What you don't know can hurt you

Bowel Cancer Australia

Rate this item
(0 votes)
The 4 Non-Modifiable Bowel Cancer Risk Factors Everyone Should Know
Did you know bowel cancer is forecast to be the second most commonly diagnosed cancer in Australia in 2016 and will affect 1 in 11 Aussies in their lifetime, according to the Australian Institute of Health and Welfare (AIHW)?

Were you aware that there are steps you can take to lower your bowel cancer risk, such as limiting your consumption of red meat and alcohol, eliminating processed meats from your diet and ensuring you engage in regular physical activity?
The things you are able to change are known as ‘modifiable risk factors’ because you can modify your behaviour to reduce your risk.
Click here for more modifiable risk factors you can change to reduce your bowel cancer risk.
However, certain risk factors cannot be changed (and are therefore referred to as ‘unmodifiable risk factors’).

Find out what these factors are, whether or not you may be at increased risk and what you can do.
Accounting for around 5-6% of bowel cancer cases overall, the two most commonly inherited conditions linked with bowel cancer are Familial Adenomatous Polyposis which is also known as FAP, and Hereditary Non-Polyposis Colon Cancer (HNPCC), also referred to as Lynch Syndrome.
In HNPCC, mutation carriers’ lifetime risk for bowel or other syndrome cancers is 70-90%. If a person has a HNPCC mutation, each of their children has a 50% chance of inheriting the mutation.
If untreated, FAP mutation carriers have a lifetime risk for bowel cancer close to 100%. An affected person has a 50% chance of passing the condition on to each of their children.
If these hereditary conditions run in your family and your specialist suspects you have a genetic predisposition, they will refer you to a Family Cancer Clinic.
If you are under age 50 and diagnosed with bowel cancer, speak with your GP for advice and a referral to a Family Cancer Clinic.
The more members of a family affected by bowel cancer, and the younger they were at the time of diagnosis, the greater the chance of a family link.
If you have at least one first-degree and two or more first or second-degree relatives with bowel cancer on the same side of the family, or if you have a first-degree family member and one or more first or second-degree relatives with bowel cancer on the same side of the family who have had multiple bowel cancers, bowel cancer diagnosed under the age of 50, or other HNPCC related cancers, you should talk to your GP about getting a referral to a specialist and a family cancer clinic.
If you have only one first-degree relative diagnosed with bowel cancer under the age of 55 or two first or second-degree relatives on the same side of the family diagnosed with bowel cancer at any age, your GP may refer you to a specialist. It may be recommended that you have a colonoscopy beginning at age 50 and again every five years. Alternatively, you may be referred for colonoscopy when you are ten years younger than the youngest relative diagnosed in your family with bowel cancer.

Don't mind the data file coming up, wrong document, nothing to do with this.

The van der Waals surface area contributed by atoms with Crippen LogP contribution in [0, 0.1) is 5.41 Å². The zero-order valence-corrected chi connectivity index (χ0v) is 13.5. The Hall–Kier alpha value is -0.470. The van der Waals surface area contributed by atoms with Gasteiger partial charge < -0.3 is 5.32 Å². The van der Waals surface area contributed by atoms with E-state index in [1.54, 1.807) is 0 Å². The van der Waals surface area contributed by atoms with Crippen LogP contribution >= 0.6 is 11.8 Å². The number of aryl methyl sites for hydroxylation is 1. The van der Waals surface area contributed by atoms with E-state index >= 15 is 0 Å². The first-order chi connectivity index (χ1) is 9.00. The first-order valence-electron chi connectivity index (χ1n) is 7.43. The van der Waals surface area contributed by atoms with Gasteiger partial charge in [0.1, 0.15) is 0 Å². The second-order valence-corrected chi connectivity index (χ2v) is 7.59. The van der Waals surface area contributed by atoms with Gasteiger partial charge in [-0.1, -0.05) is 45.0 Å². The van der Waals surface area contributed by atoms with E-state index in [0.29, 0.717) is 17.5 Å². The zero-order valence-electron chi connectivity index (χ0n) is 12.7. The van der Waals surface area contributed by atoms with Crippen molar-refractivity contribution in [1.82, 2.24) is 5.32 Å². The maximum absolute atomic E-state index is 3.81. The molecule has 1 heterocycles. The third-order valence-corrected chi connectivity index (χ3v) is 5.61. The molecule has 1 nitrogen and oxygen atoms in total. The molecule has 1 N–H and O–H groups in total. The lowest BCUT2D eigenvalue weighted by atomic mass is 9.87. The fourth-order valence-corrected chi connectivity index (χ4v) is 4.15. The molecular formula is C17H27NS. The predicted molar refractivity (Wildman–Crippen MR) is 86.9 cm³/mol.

Pre-existing health conditions that have been shown to increase bowel cancer risk include: cancer of the colon, rectum, ovary, endometrium, or breast; a history of adenomas in the colon; a history of ulcerative colitis (ulcers in the lining of the large intestine) or Chrohn’s disease.
If you have a personal history of bowel cancer you may undergo regular or follow-up colonoscopies for observation based on your risk profile.
4. AGE
Bowel cancer risk rises sharply and progressively from age 50. Your risk continues to rise with each birthday thereafter.
If you have no bowel cancer symptoms, no hereditary conditions and do not have a personal or family history of bowel cancer as outlined above, medical guidelines recommend screening using an at-home bowel cancer screening test every 1 to 2 years from age 50.
Fortunately, around 90% of bowel cancer cases can be successfully treated if detected early.

For more information about bowel cancer risk factors and screening options, visit our website and check out our new resources on our website.
Confused, or have further questions about bowel cancer?

Contact our Bowel Cancer Care Nurses for answers to your bowel cancer questions or visit our website for more information at bowelcanceraustralia.org.
Support Bowel Cancer Australia
Bowel Cancer Australia Social Media